While Hines serves veterans of all ages from Vietnam, Korea and more recent conflicts, most of the veterans currently receiving services are in their 70s and 80s, part of the Greatest Generation from World War II. In light of this, blindness is mostly caused by diseases rather than combat injuries. Almost half, or 45 percent, of veterans in Hines programs have macular degeneration. Veterans must be legally blind in order to receive services.

Chief Schutter emphasized that at Hines "every veteran is treated as an individual. The philosophy of the service is to ensure each veteran is accorded a program or receives services that address his or her needs. For the low vision veteran, the examinations and training with various devices may be the top priority. For the totally blind veteran, the orientation and mobility training that may include the use of electronic travel aids and GPS systems may be the top item. The retired veteran who wants to work in his home wood shop, the computer user, the homemaker, all regain the skills that they need to do what they want to."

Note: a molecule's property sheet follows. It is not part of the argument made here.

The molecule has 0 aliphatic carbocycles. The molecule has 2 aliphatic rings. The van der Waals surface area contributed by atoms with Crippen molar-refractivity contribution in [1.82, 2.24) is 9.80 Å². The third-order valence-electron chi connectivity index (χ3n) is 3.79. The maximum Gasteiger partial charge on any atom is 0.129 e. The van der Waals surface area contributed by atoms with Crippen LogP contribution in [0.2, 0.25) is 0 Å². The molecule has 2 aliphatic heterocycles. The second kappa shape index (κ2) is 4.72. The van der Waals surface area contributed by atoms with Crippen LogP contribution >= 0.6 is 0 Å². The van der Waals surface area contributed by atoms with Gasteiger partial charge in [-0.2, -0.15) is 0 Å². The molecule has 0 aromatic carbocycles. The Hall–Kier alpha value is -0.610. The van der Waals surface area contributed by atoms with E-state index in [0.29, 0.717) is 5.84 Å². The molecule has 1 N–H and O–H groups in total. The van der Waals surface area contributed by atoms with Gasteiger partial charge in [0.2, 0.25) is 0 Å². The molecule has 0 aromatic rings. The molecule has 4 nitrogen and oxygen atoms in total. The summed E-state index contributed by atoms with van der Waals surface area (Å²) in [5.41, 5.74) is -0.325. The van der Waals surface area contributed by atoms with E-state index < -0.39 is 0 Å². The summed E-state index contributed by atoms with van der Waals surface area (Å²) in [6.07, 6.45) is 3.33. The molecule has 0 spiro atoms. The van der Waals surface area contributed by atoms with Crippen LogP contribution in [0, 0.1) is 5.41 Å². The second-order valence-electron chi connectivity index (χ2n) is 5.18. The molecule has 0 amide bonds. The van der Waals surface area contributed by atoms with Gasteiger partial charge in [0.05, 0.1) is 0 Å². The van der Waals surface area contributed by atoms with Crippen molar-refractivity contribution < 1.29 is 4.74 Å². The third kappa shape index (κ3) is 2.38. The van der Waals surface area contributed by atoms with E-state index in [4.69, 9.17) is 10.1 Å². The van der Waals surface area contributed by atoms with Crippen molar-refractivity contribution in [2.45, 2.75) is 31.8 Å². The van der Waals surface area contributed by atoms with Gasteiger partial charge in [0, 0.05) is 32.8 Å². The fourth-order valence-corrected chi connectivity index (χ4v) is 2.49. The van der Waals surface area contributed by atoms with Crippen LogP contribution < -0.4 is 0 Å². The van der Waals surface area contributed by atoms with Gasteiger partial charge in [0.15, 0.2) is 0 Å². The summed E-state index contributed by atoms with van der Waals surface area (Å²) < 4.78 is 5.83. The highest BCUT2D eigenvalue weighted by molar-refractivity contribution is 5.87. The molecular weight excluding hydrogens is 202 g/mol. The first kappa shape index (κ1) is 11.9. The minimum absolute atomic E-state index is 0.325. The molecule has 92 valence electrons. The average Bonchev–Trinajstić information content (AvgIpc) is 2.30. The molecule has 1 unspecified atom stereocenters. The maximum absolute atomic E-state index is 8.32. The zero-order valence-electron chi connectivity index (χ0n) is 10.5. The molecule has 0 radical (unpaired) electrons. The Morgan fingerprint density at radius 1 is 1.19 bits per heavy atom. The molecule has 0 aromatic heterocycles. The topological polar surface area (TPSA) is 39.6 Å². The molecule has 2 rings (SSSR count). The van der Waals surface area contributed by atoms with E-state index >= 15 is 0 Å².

Long known for its high standards and commitment to excellence, Hines developed a model comprehensive instructional program and refined the white cane technique as part of orientation and mobility training. From the beginning, interest in the Hines program was so high around the country that staff members instructed rehabilitation professionals in blindness programs at agencies, universities, and schools for the blind in the use of the cane. Through its university affiliations, Hines continues to play a significant role in the professional development of blindness rehabilitation teachers and orientation and mobility instructors. With a history of partnering with other organizations including the Blinded Veterans Association, Schutter noted that Hines works collaboratively with other agencies in the field. "Our organization is open to cooperation with other organizations and we do not compete but rather work in an effort to offer services through the best avenue for the individual," he said.